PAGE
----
Nick: “New Jersey and Miami. Now it's a little it's more spread out the Peruvian diaspora, but those are the places, right?”

Erik: “Yeah, I remember my parents core group of friends were all Peruvian. Okay, we had like a Colombian or an Ecuadorian sprinkled in there, but all the guys my dad played soccer with, all the places we went to go eat at, everything was Peruvian.”

Nick: “So, you really felt Peruvian growing up? Like you didn't feel like an American kid. You were surrounded by Peruvians.”

Erik: “All of my friends were Latino. Where I grew up when I started making friends and stuff, it's like, Oh, where are you from? You don’t say where you're from it is from where are your parents from. I had an Ecuadorian friend, and he was like, Oh, I'm Ecuadorian. Even though he grew up here and not born there. Where are you from? Oh, I'm Peruvian, you know? Or, my good friend was Colombian. Like, yeah, I'm from Colombia. I guess you introduced yourselves and were kind of taught like, Hey, this is where I'm from, even though we're in Passaic or Clifton. And this is where we're growing up, but where are your parents from? It’s your culture. The house that you live in, you know? Or, your friend is Italian even though he's Italian American, but at home and his parents are speaking Italian.”

Nick: “I guess what your parents were cooking Peruvian food at home?”

Erik: “You know, my mom, she wasn't like the greatest cook. She had like her repertoire that she would make. She would always make lomo saltado. Tallarines verdes con apanado. Estofado. Seco. Papa a la huancaína. She will occasionally make ceviche, causa and stuff like that, you know, just kind of like piccadillo, arroz chaufa.”

Nick: “Honestly, it sounds like the exact menu my wife's grandmother used to make. She lived with her grandmother for years until she moved here, but for the last 20 years I have been sitting at that table with her. It's been that exact lineup of dishes.”

Erik: “Yeah, it doesn't change. And then, whenever we would go visit my grandmother in Peru, it got a little more elaborate. There were more things. I want to eat this and I want to eat.”

Nick: “Did you visit Peru much growing up?”

Erik: “As a kid we would go very often, because my mom and my dad's family were all there. My grandmother, who is she's Peruvian Japanese, was in New Jersey, but my mom's good friends. My grandfather on my mom's side was Peruvian Italian. So when I was growing up, I spoke fluent Italian and Spanish. And then my great grandmother who was from Italy who came here with my mom, she would watch me so I spoke Italian, but then she passed away and I refused to continue speaking to my mom. But yeah, everybody on my on my dad's side, you know, my grandfather, my grandmother, her sister, all our relatives, all the relatives. We'd go easily, like, once a year. And then there was a period of time, I think this is when my grandfather on my mom's side passed away, maybe this was like when I was 14 or 15, we didn't go for very long time.”

Nick: “Because it was sad, or he wasn't there?”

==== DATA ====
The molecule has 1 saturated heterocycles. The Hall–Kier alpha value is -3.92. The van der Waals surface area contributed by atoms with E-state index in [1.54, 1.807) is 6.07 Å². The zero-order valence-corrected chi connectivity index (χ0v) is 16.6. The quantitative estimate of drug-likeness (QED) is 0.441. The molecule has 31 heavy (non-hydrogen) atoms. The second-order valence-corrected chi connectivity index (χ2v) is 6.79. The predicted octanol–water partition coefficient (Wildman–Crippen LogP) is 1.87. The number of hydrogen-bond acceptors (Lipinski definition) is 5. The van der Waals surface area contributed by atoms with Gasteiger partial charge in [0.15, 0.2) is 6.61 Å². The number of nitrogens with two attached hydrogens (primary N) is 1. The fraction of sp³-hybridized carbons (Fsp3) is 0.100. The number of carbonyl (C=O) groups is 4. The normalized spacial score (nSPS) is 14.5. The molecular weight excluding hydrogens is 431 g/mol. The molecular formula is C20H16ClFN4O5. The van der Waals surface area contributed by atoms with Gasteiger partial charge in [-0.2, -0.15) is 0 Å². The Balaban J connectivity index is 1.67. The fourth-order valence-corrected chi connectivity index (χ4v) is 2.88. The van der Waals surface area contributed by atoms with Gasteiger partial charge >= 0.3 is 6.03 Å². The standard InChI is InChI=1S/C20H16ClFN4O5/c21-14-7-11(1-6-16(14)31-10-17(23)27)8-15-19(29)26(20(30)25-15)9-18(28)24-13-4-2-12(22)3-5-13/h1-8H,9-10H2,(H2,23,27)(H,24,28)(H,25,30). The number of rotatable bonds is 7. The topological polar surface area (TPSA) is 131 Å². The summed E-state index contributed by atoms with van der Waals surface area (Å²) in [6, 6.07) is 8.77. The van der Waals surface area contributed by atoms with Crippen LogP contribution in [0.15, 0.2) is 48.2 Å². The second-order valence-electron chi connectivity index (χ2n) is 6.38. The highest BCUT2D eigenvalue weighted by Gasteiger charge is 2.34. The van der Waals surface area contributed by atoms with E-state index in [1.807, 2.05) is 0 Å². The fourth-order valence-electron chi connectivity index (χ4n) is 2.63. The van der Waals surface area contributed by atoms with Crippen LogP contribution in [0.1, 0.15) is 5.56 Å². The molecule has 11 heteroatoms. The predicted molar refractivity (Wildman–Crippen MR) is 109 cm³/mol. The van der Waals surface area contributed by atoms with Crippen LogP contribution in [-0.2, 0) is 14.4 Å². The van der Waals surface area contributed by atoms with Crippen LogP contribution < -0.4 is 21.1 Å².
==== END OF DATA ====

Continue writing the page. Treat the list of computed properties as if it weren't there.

Erik: “I don't know exactly why, but I do remember there was this big gap of us not going. And I think it had a lot to do with my parents like separating too.”

Nick: “When you went to Peru, what did you do? Did you stay in Lima?”

Erik: “Yeah, we stayed in Lima. We'd go to the beach. My mom's a big beach person. So, whenever we would go it would be summer over there. So we'd go to the beach. We would stay at my grandmother's house. She lived in San Borja.”

Nick: “That's where my wife's from. So, it's probably next door to my wife's grandmother.”

Erik: “So, yeah, we just visit relatives. My mom would visit her friends. We would stay at her friend's places and go to the beach and hang out.”

Nick: “Did you feel different? Did you feel still feel Peruvian when you went there? Did you feel more American when you're there?”

Erik: “I felt I felt more American when I went. It's like growing up where I grew up. You feel Peruvian because you're around a bunch of Latino people and they're all from different parts of the world. But there, everybody's really Peruvian. They grew up there, and me, coming from the outside, you're American. I speak a little different. But I did make friends there and every time we'd go visit my grandmother I would always go to this kid Renzo’s house who lived around the corner. We had this little group of friends that I was playing soccer and just hang out.”

On the start of new wave Latin American food in New York City:

Erik: “…And after that I went to go work at Nuela, which later became Raymi.

Nick: “I remember that space. That's kind of when I moved to New York. And I remember that was one of the first big kind of Latin American restaurants to open.”

Erik: “It was a horrible space. You walk in everything was like red.”

Nick: “I want to talk about this period in Latin American cuisine in New York. It's like 2005 to 2012 or something like that. And there was this desire to make Latin American food more in an upscale way around Manhattan, with nice ingredients and a nice ambiance, but no one really figured out how to do it. The clientele still wanted Latin American foods to be cheap and inexpensive. And they compared it to mom and pop places and that it should be authentic, which, you know, is already a strange concept in New York. But then the ambience was just like really fucking loud everywhere. And it was like orange and tropical. And it was just weird. It was very Miami.”